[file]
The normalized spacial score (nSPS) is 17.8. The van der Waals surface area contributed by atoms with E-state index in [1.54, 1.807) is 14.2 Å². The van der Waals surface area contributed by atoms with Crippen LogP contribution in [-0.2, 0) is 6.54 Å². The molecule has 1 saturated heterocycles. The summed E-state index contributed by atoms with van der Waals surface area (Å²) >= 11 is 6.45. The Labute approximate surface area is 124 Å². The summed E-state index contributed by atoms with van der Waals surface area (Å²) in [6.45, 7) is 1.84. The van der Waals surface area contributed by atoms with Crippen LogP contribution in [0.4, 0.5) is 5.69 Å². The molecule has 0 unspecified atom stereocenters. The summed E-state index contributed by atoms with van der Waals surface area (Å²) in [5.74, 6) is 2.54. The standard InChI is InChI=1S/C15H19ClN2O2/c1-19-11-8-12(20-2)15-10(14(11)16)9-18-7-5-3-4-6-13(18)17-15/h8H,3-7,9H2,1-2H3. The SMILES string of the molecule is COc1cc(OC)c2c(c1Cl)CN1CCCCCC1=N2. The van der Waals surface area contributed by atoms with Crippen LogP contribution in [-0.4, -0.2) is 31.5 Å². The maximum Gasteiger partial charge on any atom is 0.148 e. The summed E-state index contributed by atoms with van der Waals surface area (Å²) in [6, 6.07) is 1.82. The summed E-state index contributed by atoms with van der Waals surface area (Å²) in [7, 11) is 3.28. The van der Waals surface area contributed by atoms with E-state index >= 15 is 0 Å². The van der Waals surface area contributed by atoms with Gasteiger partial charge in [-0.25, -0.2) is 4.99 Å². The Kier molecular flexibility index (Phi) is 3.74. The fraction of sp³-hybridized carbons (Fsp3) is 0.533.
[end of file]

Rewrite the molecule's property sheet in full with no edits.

The normalized spacial score (nSPS) is 17.8. The van der Waals surface area contributed by atoms with E-state index in [1.54, 1.807) is 14.2 Å². The van der Waals surface area contributed by atoms with Crippen LogP contribution in [-0.2, 0) is 6.54 Å². The molecule has 1 saturated heterocycles. The summed E-state index contributed by atoms with van der Waals surface area (Å²) >= 11 is 6.45. The Labute approximate surface area is 124 Å². The summed E-state index contributed by atoms with van der Waals surface area (Å²) in [6.45, 7) is 1.84. The van der Waals surface area contributed by atoms with Crippen LogP contribution in [0.4, 0.5) is 5.69 Å². The molecule has 0 unspecified atom stereocenters. The summed E-state index contributed by atoms with van der Waals surface area (Å²) in [5.74, 6) is 2.54. The standard InChI is InChI=1S/C15H19ClN2O2/c1-19-11-8-12(20-2)15-10(14(11)16)9-18-7-5-3-4-6-13(18)17-15/h8H,3-7,9H2,1-2H3. The SMILES string of the molecule is COc1cc(OC)c2c(c1Cl)CN1CCCCCC1=N2. The van der Waals surface area contributed by atoms with Crippen LogP contribution in [-0.4, -0.2) is 31.5 Å². The maximum Gasteiger partial charge on any atom is 0.148 e. The summed E-state index contributed by atoms with van der Waals surface area (Å²) in [6, 6.07) is 1.82. The summed E-state index contributed by atoms with van der Waals surface area (Å²) in [7, 11) is 3.28. The van der Waals surface area contributed by atoms with E-state index >= 15 is 0 Å². The van der Waals surface area contributed by atoms with Gasteiger partial charge in [-0.25, -0.2) is 4.99 Å². The Kier molecular flexibility index (Phi) is 3.74. The fraction of sp³-hybridized carbons (Fsp3) is 0.533.